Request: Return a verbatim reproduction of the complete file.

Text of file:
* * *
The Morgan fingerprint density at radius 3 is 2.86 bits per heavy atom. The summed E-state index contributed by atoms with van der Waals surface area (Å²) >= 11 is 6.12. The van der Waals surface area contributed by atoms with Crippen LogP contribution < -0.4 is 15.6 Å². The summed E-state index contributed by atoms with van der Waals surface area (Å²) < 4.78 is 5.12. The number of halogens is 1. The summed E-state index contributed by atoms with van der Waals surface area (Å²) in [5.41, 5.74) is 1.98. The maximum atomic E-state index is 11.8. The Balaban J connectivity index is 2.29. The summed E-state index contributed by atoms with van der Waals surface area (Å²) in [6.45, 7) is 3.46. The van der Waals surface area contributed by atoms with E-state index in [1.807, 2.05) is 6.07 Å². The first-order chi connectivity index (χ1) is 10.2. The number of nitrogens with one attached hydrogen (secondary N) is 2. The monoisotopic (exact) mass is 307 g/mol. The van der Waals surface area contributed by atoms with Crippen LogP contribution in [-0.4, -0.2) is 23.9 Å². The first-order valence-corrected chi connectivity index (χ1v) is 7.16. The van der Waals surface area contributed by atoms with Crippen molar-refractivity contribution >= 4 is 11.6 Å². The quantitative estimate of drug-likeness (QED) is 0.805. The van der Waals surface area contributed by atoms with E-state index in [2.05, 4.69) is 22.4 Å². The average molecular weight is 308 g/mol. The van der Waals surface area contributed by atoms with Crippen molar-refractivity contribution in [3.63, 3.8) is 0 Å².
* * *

The Morgan fingerprint density at radius 3 is 2.86 bits per heavy atom. The summed E-state index contributed by atoms with van der Waals surface area (Å²) >= 11 is 6.12. The van der Waals surface area contributed by atoms with Crippen LogP contribution < -0.4 is 15.6 Å². The summed E-state index contributed by atoms with van der Waals surface area (Å²) < 4.78 is 5.12. The number of halogens is 1. The summed E-state index contributed by atoms with van der Waals surface area (Å²) in [5.41, 5.74) is 1.98. The maximum atomic E-state index is 11.8. The Balaban J connectivity index is 2.29. The summed E-state index contributed by atoms with van der Waals surface area (Å²) in [6.45, 7) is 3.46. The van der Waals surface area contributed by atoms with E-state index in [1.807, 2.05) is 6.07 Å². The first-order chi connectivity index (χ1) is 10.2. The number of nitrogens with one attached hydrogen (secondary N) is 2. The monoisotopic (exact) mass is 307 g/mol. The van der Waals surface area contributed by atoms with Crippen LogP contribution in [-0.4, -0.2) is 23.9 Å². The first-order valence-corrected chi connectivity index (χ1v) is 7.16. The van der Waals surface area contributed by atoms with Crippen molar-refractivity contribution >= 4 is 11.6 Å². The quantitative estimate of drug-likeness (QED) is 0.805. The van der Waals surface area contributed by atoms with E-state index in [2.05, 4.69) is 22.4 Å². The average molecular weight is 308 g/mol. The van der Waals surface area contributed by atoms with Crippen molar-refractivity contribution in [3.63, 3.8) is 0 Å².